Panmunjom, South Korea – Patrick Gauchat’s workspace literally is a minefield – a thin swath of isolated territory, crowded with tanks, artillery, and thousands of tense soldiers separating North and South Korea.
The Swiss major general’s mission here is to make sure the two countries comply with the 66-year-old armistice that ended the bloody Korean War. In his spare time, Gauchat tunes in to the topsy-turvey negotiations between President Donald Trump and North Korean dictator Kim Jong Un – and waits for peace to make his job obsolete.
“I think Trump’s trying something new. He can surprise even his staff,” Gauchat said over lunch in the squat building that serves as a dining hall for the Neutral Nations Supervisory Commission.
Overseen by the United Nations, the commission was created after the 1953 armistice to ensure that neither North nor South Korea started stockpiling new weapons or beefing up their battalions once the hostilities officially ended.
Gauchat and a Swedish rear admiral, Anders Grenstad, now lead the group’s work, which also involves interviewing North Korean defectors who sprint across the border and investigating other aberrant incidents.
'The friendliness' has begun
But the Swiss-and-Swedish team’s mission has shifted recently – ever since “the friendliness” started between Trump, Kim and South Korea’s President Moon Jae-in, as Grenstad calls the high-stakes negotiations among the three leaders.
The changes began after Moon and Kim agreed last April to transform the demilitarized zone into “a peace zone,” starting with a series of small steps. Since then, Grenstad and Gauchat have watched North and South Korean soldiers dismantle guard posts, remove land mines and silence their competing propaganda broadcasts that blared along the DMZ.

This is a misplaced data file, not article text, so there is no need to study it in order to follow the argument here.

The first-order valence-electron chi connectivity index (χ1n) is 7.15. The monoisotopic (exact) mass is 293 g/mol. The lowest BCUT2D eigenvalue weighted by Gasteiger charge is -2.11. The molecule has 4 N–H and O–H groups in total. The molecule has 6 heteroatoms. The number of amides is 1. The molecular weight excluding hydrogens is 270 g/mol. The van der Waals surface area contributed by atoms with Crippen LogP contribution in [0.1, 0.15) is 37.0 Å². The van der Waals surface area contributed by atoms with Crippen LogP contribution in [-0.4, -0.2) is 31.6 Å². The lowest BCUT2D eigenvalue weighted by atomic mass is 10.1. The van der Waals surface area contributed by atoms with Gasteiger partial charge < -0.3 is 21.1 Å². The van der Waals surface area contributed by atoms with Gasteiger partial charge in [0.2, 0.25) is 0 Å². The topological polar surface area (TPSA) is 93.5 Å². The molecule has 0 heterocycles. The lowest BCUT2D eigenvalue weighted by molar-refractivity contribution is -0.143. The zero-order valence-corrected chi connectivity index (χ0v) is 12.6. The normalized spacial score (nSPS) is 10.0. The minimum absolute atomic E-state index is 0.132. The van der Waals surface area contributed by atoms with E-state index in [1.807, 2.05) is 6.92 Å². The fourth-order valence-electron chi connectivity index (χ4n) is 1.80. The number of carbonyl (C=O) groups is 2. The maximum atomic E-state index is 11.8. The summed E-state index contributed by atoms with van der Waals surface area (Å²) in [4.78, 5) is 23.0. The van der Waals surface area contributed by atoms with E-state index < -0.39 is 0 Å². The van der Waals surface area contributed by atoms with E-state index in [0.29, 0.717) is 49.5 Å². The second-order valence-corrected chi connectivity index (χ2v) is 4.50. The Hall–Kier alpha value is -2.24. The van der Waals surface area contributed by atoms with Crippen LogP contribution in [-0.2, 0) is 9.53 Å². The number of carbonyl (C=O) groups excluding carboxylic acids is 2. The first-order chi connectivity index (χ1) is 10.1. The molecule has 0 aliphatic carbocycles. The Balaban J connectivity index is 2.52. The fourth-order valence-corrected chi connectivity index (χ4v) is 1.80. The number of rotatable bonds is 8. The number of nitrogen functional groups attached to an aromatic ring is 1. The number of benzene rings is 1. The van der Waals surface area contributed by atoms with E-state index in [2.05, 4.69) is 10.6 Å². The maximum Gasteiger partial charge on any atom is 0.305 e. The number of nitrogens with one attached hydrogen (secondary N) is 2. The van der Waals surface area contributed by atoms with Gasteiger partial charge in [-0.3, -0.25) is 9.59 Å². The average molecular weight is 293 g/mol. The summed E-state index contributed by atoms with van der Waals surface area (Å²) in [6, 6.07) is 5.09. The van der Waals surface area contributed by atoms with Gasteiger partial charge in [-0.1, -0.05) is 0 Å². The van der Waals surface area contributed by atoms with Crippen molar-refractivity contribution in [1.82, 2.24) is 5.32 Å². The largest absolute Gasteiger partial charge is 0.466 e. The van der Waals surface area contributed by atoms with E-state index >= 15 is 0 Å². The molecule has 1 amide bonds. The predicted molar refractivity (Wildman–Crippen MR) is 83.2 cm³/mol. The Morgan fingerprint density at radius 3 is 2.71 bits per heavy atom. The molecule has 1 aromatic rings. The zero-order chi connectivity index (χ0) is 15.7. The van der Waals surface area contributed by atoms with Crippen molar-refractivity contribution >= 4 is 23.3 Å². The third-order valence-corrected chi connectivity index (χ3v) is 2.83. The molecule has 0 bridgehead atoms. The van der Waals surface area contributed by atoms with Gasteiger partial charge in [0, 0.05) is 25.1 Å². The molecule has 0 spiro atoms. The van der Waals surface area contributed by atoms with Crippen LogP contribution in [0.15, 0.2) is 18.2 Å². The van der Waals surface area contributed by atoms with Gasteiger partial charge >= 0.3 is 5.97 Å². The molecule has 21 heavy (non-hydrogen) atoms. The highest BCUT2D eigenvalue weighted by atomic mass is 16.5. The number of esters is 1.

“Normally when we walked out here, we couldn’t have a normal conversation because of all the noise,” Grenstad told USA TODAY and several other U.S. journalists during a visit to their camp earlier this month. Before the Kim-Moon agreement, the North Koreans constantly blasted opera and mantras slamming South Koreans as “puppets” of the United States, while the Moon government filled the air with K-Pop and speeches that Grenstad summarized as: “You are so bad over there, we are so good over here.”
Now, both countries have quieted their loudspeakers and taken down 10 guard posts each. They’ve also emptied one additional guard post each, left standing to be part of a hoped-for future museum.
Clearing land mines on both sides
The South Koreans invited the Swiss-Swedish officials to observe those steps on their side, allowing them to monitor, for instance, when Moon’s military forces used high-tech American equipment to clear land mines. The North Koreans have refused to allow the neutral observers to monitor their work, but Grenstad said they’ve been able to see Kim’s soldiers carrying out the de-escalation steps – poking the ground with sticks, for example, to locate land mines.
“North Korean mine clearing is (done) with a long stick. I wouldn’t like to walk on that,” Grenstad quipped.
At least two mines have exploded in the North Korean area that was supposed to be cleared. Grenstad and Gauchat had to investigate those incidents, along with the hailstorm of bullets sprayed by the North Korean guards when one of their own ran across the line in November of 2017. The defector was shot five times but survived.
“It all happened within 13 seconds,” Grenstad said. “Nobody had a chance to react, and North Korea withdrew immediately afterwards.”